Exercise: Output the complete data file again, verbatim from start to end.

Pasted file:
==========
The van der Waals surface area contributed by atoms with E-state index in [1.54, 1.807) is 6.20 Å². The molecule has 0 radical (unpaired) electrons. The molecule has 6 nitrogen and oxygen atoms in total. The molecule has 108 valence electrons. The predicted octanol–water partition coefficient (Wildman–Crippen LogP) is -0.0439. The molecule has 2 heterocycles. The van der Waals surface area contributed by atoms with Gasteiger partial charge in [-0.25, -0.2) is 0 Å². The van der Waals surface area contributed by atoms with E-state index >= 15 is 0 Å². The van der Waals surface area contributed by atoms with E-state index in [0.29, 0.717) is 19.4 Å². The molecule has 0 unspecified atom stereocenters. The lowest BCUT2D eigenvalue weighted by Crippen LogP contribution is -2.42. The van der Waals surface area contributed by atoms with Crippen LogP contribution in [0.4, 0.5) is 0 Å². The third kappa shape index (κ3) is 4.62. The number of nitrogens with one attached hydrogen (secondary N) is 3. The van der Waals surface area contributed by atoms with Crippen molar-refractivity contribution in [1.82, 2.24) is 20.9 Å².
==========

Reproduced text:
The van der Waals surface area contributed by atoms with E-state index in [1.54, 1.807) is 6.20 Å². The molecule has 0 radical (unpaired) electrons. The molecule has 6 nitrogen and oxygen atoms in total. The molecule has 108 valence electrons. The predicted octanol–water partition coefficient (Wildman–Crippen LogP) is -0.0439. The molecule has 2 heterocycles. The van der Waals surface area contributed by atoms with Gasteiger partial charge in [-0.25, -0.2) is 0 Å². The van der Waals surface area contributed by atoms with E-state index >= 15 is 0 Å². The van der Waals surface area contributed by atoms with E-state index in [0.29, 0.717) is 19.4 Å². The molecule has 0 unspecified atom stereocenters. The lowest BCUT2D eigenvalue weighted by Crippen LogP contribution is -2.42. The van der Waals surface area contributed by atoms with Crippen LogP contribution in [0.4, 0.5) is 0 Å². The third kappa shape index (κ3) is 4.62. The number of nitrogens with one attached hydrogen (secondary N) is 3. The van der Waals surface area contributed by atoms with Crippen molar-refractivity contribution in [1.82, 2.24) is 20.9 Å².